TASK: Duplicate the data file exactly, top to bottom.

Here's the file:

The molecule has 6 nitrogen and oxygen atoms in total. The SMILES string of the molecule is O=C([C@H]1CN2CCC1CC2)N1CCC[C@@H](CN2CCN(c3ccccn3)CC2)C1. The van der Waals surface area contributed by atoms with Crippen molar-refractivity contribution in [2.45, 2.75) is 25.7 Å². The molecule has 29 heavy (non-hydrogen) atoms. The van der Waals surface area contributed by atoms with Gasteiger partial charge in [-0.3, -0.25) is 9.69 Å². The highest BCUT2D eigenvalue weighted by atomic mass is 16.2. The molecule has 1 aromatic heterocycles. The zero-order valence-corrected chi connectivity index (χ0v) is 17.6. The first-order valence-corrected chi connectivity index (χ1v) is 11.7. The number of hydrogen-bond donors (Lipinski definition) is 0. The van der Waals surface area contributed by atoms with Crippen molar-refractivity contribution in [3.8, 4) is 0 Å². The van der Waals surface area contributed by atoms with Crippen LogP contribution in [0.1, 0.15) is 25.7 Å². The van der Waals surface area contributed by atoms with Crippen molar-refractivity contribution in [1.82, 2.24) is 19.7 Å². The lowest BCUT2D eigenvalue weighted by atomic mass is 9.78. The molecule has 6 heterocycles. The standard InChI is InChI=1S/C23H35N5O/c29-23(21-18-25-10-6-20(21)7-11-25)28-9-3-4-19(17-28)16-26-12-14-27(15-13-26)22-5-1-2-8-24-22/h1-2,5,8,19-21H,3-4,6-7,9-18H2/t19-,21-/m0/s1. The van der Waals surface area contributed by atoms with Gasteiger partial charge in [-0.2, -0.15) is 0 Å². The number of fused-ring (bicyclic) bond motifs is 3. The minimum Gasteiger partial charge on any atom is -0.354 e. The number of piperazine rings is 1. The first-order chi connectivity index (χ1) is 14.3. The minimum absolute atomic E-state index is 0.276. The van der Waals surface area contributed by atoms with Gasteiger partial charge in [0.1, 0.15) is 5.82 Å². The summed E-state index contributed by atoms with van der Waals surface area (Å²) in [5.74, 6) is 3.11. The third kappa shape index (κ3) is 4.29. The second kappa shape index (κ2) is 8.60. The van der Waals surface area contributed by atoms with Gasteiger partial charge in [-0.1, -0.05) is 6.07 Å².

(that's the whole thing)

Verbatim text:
The molecule has 6 nitrogen and oxygen atoms in total. The SMILES string of the molecule is O=C([C@H]1CN2CCC1CC2)N1CCC[C@@H](CN2CCN(c3ccccn3)CC2)C1. The van der Waals surface area contributed by atoms with Crippen molar-refractivity contribution in [2.45, 2.75) is 25.7 Å². The molecule has 29 heavy (non-hydrogen) atoms. The van der Waals surface area contributed by atoms with Gasteiger partial charge in [-0.3, -0.25) is 9.69 Å². The highest BCUT2D eigenvalue weighted by atomic mass is 16.2. The molecule has 1 aromatic heterocycles. The zero-order valence-corrected chi connectivity index (χ0v) is 17.6. The first-order valence-corrected chi connectivity index (χ1v) is 11.7. The number of hydrogen-bond donors (Lipinski definition) is 0. The van der Waals surface area contributed by atoms with Crippen molar-refractivity contribution in [3.8, 4) is 0 Å². The van der Waals surface area contributed by atoms with Crippen LogP contribution in [0.1, 0.15) is 25.7 Å². The van der Waals surface area contributed by atoms with Crippen molar-refractivity contribution in [1.82, 2.24) is 19.7 Å². The lowest BCUT2D eigenvalue weighted by atomic mass is 9.78. The molecule has 6 heterocycles. The standard InChI is InChI=1S/C23H35N5O/c29-23(21-18-25-10-6-20(21)7-11-25)28-9-3-4-19(17-28)16-26-12-14-27(15-13-26)22-5-1-2-8-24-22/h1-2,5,8,19-21H,3-4,6-7,9-18H2/t19-,21-/m0/s1. The van der Waals surface area contributed by atoms with Gasteiger partial charge in [-0.2, -0.15) is 0 Å². The number of fused-ring (bicyclic) bond motifs is 3. The minimum Gasteiger partial charge on any atom is -0.354 e. The number of piperazine rings is 1. The first-order chi connectivity index (χ1) is 14.3. The minimum absolute atomic E-state index is 0.276. The van der Waals surface area contributed by atoms with Gasteiger partial charge in [0.1, 0.15) is 5.82 Å². The summed E-state index contributed by atoms with van der Waals surface area (Å²) in [5.74, 6) is 3.11. The third kappa shape index (κ3) is 4.29. The second kappa shape index (κ2) is 8.60. The van der Waals surface area contributed by atoms with Gasteiger partial charge in [-0.1, -0.05) is 6.07 Å².